Wind River aims for cloud revenue in IoT strategy
The release of a set of cloud-oriented software packages by Wind River sees the Intel subsidiary attempt to change its business model to collect money from cloud services rather than focus on selling licences for embedded devices.
Dinyar Dastoor, general manager of Wind River’s operating systems division, said the company will deliver some of its platforms to device manufacturers and integrators for free and collect revenue from the services the company deploys to support their interaction with the internet and the cloud. “Ultimately, Wind River wants the monetisation to be on the cloud side,” he said.
He said, because of the rise of the IoT, the customer base for embedded operating system software will expand to integrators who today work primarily on business services.
“We see a growing market segment of integrators like the Accentures of this world as well as end users who want to put custom applications on top of the embedded devices they buy,” said Dastoor. “They don’t have time to develop systems from scratch: the devices they use need to be off-the-shelf platforms. We can abstract the complications of the device.”
Dastoor said the need to upgrade devices over time will help support the move to the new business model. “Over the life cycle, you will need infrastructure that is able to change.”
To reduce the integration time on embedded processors, Wind River is working with a number of microcontroller vendors in addition to parent Intel and board-level platform designers, including open-source communities such as BeagleBoard, to have binary distributions ready to run.
For devices, Wind River has developed Rocket, which is a stripped-down kernel aimed at MCUs with a basic footprint of around 4KB. This is expected to work with gateway devices running a distribution of Linux customised by the company to run ‘containerised’ applications. The container approach is meant to offer a halfway house between full virtualisation and OS-level process separation that isolates services provided by different companies from each other. The approach is broadly similar to that provided by the ARINC architecture in which services running on computer have isolated areas of memory, disk and time slices.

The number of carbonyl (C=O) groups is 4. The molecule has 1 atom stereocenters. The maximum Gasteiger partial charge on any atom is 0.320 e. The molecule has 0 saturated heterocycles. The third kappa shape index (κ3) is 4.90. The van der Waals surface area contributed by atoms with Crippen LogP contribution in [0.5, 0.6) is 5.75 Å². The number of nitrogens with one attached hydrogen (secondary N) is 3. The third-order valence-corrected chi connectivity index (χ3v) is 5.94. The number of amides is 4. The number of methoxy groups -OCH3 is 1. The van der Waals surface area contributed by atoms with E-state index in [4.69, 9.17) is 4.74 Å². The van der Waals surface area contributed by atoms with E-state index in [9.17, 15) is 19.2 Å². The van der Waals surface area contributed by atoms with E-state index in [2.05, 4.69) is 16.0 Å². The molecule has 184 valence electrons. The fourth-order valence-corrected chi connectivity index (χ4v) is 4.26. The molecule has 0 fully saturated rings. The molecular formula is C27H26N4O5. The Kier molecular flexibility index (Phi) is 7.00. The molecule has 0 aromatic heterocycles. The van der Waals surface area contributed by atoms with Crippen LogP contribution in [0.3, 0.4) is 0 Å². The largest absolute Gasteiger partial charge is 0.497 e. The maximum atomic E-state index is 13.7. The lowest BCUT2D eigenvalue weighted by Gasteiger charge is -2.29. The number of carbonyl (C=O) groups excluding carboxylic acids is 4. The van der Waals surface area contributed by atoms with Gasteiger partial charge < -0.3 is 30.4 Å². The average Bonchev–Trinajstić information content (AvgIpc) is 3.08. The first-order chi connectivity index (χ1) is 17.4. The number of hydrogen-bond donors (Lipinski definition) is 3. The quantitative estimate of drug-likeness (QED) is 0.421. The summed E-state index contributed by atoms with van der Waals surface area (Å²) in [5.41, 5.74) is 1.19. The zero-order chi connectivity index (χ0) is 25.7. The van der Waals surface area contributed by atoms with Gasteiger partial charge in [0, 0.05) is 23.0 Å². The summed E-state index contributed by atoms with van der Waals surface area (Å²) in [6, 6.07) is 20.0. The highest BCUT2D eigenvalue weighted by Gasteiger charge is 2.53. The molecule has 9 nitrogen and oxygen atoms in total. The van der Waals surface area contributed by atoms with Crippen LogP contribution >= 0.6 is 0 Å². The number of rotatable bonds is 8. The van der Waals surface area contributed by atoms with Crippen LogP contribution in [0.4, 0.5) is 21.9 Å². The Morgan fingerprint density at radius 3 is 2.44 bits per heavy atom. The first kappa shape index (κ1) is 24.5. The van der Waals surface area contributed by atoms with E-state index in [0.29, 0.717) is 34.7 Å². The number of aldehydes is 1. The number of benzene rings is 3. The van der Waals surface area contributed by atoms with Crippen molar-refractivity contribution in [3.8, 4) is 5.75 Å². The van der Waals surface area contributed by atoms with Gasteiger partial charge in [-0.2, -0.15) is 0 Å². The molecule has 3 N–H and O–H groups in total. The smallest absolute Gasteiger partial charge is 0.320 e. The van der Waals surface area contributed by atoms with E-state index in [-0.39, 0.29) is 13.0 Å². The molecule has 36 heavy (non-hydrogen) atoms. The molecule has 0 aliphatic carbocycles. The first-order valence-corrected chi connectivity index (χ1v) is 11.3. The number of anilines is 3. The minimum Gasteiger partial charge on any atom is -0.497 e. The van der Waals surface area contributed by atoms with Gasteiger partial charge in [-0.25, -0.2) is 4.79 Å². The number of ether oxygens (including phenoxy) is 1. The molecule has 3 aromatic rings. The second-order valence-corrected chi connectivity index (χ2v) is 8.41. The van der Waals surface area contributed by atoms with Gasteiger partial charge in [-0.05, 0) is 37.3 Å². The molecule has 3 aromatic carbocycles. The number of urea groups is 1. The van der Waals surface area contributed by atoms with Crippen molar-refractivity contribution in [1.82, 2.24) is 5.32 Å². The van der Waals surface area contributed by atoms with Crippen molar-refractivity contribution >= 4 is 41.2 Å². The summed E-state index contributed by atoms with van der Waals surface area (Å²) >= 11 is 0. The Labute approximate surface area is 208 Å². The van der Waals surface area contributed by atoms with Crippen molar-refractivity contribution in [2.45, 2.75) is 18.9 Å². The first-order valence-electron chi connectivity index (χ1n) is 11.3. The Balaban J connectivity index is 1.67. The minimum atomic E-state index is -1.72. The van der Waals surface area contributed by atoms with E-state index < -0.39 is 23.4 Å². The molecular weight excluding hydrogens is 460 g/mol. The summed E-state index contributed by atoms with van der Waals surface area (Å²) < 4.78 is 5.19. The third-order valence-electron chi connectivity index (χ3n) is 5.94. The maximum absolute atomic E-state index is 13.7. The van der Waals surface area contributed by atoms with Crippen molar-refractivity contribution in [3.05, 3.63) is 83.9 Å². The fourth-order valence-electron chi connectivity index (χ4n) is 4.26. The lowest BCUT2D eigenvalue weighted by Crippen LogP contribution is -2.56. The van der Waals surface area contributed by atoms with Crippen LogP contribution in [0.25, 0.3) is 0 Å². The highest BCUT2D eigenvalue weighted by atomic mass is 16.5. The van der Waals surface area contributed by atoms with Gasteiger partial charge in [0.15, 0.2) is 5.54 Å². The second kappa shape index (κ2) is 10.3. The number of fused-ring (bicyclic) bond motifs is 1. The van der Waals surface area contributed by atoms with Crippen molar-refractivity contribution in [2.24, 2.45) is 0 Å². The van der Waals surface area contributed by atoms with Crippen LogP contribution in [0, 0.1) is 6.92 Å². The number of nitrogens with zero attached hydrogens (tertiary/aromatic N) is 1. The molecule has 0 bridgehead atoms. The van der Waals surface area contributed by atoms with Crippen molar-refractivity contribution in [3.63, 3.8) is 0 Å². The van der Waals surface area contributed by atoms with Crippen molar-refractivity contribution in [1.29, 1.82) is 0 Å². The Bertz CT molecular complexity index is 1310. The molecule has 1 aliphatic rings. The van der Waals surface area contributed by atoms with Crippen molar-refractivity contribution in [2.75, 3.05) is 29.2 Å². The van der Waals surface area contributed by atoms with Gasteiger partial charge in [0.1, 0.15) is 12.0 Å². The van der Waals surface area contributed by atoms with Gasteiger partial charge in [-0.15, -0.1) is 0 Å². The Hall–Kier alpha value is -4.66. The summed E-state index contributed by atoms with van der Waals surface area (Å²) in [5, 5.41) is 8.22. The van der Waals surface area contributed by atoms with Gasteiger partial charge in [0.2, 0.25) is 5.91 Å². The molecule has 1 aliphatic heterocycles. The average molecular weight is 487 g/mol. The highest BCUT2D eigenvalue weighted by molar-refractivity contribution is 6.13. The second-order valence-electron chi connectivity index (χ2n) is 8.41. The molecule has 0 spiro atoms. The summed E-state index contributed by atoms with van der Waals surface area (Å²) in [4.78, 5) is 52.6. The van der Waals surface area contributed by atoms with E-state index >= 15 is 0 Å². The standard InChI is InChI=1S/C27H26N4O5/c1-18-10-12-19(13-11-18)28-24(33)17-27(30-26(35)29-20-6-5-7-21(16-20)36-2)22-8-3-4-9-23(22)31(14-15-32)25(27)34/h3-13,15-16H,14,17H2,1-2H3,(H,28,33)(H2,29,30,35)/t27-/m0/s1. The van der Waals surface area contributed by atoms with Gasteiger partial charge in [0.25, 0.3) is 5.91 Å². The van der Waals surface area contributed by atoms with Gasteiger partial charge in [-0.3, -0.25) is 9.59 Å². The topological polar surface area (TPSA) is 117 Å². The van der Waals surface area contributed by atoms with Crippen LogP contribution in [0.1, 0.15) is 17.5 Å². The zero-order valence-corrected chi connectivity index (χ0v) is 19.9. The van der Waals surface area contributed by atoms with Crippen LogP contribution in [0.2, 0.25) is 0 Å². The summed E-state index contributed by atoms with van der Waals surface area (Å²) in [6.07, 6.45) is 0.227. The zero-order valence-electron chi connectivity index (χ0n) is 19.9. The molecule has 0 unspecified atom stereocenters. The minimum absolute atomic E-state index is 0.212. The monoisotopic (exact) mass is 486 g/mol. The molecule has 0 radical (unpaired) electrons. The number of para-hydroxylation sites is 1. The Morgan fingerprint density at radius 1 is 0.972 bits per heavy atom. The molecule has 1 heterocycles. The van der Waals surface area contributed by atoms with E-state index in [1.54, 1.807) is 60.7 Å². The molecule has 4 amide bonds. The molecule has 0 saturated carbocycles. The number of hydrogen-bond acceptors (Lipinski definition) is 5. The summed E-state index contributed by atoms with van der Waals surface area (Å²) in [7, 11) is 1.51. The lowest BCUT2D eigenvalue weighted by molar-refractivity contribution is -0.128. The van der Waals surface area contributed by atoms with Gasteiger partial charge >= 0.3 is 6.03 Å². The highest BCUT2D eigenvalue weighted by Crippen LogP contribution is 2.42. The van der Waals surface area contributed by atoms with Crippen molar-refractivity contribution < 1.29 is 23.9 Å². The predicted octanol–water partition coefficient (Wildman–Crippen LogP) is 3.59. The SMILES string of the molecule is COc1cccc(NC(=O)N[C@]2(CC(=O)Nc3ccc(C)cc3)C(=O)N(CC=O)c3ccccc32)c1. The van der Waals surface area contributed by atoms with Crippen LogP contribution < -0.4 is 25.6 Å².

Dastoor said the ‘microservices’ provided by these containerised applications “will be very important to the deployment of IoT systems”. The company’s hope is that by providing an operating system platform that’s widely used it can build an ecosystem of readymade applications from third parties.
Wind River aims to provide three cloud services. One is to host the development tools, one that provides the ability to simulate networks of devices using its Simics software for testing, and one will be the cloud service to coordinate deployed systems.
“We have three models. One is a software as a service model that we run on the Amazon cloud,” Dastoor said.
A second model provides the Wind River cloud software packaged into a virtual machine that can run on a customer’s preferred host or internal cloud, with a third model providing an appliance that designed to provide the services to smaller companies that do not want to manage a full cloud environment but want the control of running the applications within their own network.
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